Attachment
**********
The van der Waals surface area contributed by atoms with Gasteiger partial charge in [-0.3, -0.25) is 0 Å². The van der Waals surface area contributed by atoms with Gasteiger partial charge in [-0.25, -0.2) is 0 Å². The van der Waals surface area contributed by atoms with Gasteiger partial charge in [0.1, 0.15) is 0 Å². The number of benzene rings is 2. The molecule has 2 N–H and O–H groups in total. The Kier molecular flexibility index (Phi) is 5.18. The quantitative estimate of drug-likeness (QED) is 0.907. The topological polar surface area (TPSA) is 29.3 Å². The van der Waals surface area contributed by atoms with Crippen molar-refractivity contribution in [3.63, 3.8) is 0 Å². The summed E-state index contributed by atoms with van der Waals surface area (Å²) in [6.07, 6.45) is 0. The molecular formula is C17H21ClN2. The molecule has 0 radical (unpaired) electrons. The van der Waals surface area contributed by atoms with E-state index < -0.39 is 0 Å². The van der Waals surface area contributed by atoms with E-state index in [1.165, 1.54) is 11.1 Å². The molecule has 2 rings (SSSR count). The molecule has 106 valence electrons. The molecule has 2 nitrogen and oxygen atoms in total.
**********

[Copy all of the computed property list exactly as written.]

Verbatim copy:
The van der Waals surface area contributed by atoms with Gasteiger partial charge in [-0.3, -0.25) is 0 Å². The van der Waals surface area contributed by atoms with Gasteiger partial charge in [-0.25, -0.2) is 0 Å². The van der Waals surface area contributed by atoms with Gasteiger partial charge in [0.1, 0.15) is 0 Å². The number of benzene rings is 2. The molecule has 2 N–H and O–H groups in total. The Kier molecular flexibility index (Phi) is 5.18. The quantitative estimate of drug-likeness (QED) is 0.907. The topological polar surface area (TPSA) is 29.3 Å². The van der Waals surface area contributed by atoms with Crippen molar-refractivity contribution in [3.63, 3.8) is 0 Å². The summed E-state index contributed by atoms with van der Waals surface area (Å²) in [6.07, 6.45) is 0. The molecular formula is C17H21ClN2. The molecule has 0 radical (unpaired) electrons. The van der Waals surface area contributed by atoms with E-state index < -0.39 is 0 Å². The van der Waals surface area contributed by atoms with E-state index in [1.165, 1.54) is 11.1 Å². The molecule has 2 rings (SSSR count). The molecule has 106 valence electrons. The molecule has 2 nitrogen and oxygen atoms in total.